Our Muse Miranda July on Coming Back to Sundance


“she wants to bang all of them”

Look what my UM 9 Muse-tracking Google Alert dragged in today, from Yahoo Answers:

My daughter is OBSESSED with this band called ‘ Blink 182…? ‘. Is this bad? I don’t know if this is an unhealthy obsession. Her obsessiveness includes the 100 posters on her wall of these guys ( Yes I counted ). She owns all of the albums, or whatever and she has every song of theirs on her iPod including the live versions I think. All of her shirts say ‘Blink 182′ on them she even wrote it on all of her shoes. EVERYTHING she owns says it pretty much, even her underwear.

Is this unhealthy?

I also hear her over talking on the phone that she wants to “bang” all of them.

Unhealthy? Nah. Your daughter’s got the right idea. Obsession, Blink-182, what could possibly go wrong?

Actually, come to think of it, we are looking for an intern…


Patti Smith giving you Virgina Woolf

My friend Svend recently asked me who the 10th Muse would be, if we had one. I’m not sure, but Virginia Woolf would be a contender.

On the anniversary of Virginia Woolf’s suicide, our beloved Patti “waves” to her.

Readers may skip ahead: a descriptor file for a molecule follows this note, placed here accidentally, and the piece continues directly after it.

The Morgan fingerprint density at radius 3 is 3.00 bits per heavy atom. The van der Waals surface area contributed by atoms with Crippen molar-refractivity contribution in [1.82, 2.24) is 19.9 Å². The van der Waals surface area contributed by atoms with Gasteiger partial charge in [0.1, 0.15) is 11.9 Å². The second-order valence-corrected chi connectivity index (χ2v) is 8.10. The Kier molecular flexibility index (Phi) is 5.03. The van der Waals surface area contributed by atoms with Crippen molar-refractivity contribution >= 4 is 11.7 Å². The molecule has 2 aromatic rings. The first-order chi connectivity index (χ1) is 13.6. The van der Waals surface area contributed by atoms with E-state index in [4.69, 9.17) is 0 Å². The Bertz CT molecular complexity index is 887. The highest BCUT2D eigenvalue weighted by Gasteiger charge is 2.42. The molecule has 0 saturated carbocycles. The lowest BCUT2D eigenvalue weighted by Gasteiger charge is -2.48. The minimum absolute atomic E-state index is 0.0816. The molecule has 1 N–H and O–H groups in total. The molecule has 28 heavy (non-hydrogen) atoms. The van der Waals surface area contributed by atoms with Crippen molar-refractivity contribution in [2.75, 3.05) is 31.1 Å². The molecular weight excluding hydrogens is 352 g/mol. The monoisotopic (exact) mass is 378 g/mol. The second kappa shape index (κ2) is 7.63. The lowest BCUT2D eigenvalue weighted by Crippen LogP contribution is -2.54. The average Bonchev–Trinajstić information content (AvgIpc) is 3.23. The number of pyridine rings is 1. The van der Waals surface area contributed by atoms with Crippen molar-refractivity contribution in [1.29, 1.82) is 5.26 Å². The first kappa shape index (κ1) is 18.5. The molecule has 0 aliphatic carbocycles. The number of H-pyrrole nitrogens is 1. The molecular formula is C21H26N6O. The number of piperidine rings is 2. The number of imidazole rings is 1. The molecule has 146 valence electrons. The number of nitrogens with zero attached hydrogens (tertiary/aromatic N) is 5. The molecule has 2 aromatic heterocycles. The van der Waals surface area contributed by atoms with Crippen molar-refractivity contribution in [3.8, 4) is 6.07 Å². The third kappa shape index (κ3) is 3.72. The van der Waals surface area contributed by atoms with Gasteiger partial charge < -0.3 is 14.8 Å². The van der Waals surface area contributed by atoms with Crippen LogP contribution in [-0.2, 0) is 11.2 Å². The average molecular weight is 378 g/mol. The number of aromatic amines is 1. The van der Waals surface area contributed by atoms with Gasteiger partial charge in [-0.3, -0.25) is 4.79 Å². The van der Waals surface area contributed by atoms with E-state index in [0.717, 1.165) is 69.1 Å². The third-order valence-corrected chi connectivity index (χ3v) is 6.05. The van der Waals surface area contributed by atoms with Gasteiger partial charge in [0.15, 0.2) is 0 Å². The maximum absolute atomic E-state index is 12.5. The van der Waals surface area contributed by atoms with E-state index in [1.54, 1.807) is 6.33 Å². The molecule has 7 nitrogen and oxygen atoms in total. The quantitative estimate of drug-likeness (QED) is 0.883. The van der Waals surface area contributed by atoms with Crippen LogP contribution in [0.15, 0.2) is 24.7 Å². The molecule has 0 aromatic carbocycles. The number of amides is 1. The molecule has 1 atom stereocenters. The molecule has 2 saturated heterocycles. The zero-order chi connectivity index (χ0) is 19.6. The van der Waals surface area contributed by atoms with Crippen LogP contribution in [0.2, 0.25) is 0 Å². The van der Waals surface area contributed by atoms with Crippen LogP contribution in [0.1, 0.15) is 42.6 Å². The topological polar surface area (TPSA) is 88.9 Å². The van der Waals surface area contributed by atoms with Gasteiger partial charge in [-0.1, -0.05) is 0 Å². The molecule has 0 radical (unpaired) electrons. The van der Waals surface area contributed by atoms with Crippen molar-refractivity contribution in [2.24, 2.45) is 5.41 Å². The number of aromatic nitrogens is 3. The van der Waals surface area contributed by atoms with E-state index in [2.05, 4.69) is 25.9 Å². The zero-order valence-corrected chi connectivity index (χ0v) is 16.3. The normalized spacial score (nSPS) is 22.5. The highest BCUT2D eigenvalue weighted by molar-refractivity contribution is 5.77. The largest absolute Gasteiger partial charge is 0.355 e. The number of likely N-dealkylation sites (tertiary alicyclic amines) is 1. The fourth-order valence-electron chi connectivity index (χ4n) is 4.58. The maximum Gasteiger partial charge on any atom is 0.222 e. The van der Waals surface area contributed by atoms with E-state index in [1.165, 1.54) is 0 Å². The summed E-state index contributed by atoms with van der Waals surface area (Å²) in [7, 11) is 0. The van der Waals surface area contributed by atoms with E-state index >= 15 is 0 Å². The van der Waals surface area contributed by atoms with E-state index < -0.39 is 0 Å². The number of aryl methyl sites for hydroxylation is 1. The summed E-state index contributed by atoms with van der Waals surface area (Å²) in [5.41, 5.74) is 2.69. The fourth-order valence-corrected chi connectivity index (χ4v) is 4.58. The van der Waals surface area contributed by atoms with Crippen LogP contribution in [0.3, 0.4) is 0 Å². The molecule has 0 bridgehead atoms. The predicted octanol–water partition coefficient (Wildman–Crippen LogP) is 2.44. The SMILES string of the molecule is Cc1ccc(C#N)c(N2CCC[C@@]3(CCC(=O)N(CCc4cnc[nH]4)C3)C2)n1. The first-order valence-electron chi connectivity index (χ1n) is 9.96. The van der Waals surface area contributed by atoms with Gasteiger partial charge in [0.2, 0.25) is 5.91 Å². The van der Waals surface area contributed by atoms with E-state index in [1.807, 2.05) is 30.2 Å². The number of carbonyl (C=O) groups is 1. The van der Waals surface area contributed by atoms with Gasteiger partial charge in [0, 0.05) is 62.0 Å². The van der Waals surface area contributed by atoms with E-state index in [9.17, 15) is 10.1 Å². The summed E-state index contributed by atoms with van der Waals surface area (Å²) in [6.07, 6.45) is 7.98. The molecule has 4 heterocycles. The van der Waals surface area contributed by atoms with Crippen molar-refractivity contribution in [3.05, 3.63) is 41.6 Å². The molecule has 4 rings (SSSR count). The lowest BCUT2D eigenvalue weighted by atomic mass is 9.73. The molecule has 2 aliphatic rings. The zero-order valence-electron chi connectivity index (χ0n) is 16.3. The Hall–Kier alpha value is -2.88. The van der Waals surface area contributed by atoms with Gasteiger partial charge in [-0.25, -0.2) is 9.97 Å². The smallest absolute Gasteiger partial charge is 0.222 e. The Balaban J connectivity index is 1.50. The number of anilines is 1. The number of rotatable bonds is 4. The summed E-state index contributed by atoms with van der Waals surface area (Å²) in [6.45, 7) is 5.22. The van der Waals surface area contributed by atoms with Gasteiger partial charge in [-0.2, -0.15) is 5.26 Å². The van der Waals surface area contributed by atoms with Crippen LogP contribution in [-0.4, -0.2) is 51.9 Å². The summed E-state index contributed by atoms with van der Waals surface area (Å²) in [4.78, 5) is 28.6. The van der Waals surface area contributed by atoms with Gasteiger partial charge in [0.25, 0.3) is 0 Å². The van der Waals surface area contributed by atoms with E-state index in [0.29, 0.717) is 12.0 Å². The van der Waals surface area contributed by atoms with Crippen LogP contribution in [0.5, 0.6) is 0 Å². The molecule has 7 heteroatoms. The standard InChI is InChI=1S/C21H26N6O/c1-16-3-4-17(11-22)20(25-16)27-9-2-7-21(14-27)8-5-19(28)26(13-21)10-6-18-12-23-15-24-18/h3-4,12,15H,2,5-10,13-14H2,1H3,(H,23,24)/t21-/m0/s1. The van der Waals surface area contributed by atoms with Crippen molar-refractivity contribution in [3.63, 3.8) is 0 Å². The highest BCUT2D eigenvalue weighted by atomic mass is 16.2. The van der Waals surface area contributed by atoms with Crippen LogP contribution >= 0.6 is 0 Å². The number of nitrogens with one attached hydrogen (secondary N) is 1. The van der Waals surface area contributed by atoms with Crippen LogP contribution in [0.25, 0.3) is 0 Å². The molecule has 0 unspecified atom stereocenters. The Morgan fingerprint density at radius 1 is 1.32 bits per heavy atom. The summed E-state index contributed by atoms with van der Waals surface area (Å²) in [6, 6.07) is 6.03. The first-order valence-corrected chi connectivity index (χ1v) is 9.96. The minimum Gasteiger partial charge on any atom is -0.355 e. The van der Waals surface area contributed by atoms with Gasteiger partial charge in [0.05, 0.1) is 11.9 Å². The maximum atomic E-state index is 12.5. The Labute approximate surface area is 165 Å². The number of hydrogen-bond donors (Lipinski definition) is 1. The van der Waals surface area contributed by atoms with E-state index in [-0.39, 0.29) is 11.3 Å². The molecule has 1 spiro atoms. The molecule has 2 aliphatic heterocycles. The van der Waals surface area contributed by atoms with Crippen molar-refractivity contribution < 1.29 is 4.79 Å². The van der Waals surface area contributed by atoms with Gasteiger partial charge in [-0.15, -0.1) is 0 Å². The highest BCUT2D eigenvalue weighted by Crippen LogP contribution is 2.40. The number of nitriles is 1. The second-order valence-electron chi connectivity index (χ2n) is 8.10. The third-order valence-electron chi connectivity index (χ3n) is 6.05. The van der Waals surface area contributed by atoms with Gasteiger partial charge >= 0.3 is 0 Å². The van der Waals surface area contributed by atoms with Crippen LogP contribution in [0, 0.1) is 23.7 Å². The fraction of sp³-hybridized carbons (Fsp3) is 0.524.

Patti Smith recently told Amy Goodman that she thinks of herself as a performer, not as a musician. Any questions?


This Much She Knows: Keeping In Touch With Sandra Bernhard

Seeing Sandra Bernhard’s movie Without You I’m Nothing was one of the major milestones of my aesthetic coming of age. To quote the movie, I felt like Columbus Crossing the Atlantic, I had found the new world. People could talk that smart? Behave that outrageously? Whaaaa? It’s a film I have watched more times than I could count. You can watch a great clip from it on the Uranium Madhouse 9 Muses Page.

It’s a great movie considered by itself, but it also made me aware of so many icons and cultural currents that I had had little awareness of prior to that: the world of the Factory, Nina Simone, Patti Smith, Sylvester, Laura Nyro, and many others.

While I always enjoy Sandra, I haven’t liked what I have seen of her since then to the same degree. She will always have a place in my heart, though, for Without You I’m Nothing. And she is someone I always enjoy coming across. In this interview in the Guardian, she doesn’t disappoint.

Posing for Playboy was a feminist statement. I wanted to say it’s OK to be comfortable in your own skin and that you don’t have to be obsessed with your body.

When I was growing up, the idea of fame ran in tandem with being a great performer – people loving you and celebrating you because you made them feel good and you took them places they couldn’t take themselves. The reality TV culture we live in now celebrates fame without anything to back it up: people on reality shows don’t inspire. They’re just there to laugh at and mock. It’s destructive.

And the money quote:

The ability to connect to my creative source is one of my biggest achievements.

Check out the whole piece.

To quote one of your muses, Sandra, you make us feel…mighty real.


Gena Rowlands at home

One of our Muses reading a script for The Spiral Road

Nuff said.


one for the front page

On this page of quotable quotes from Uranium Madhouse Official Muse Antonin Artaud, I came across this one: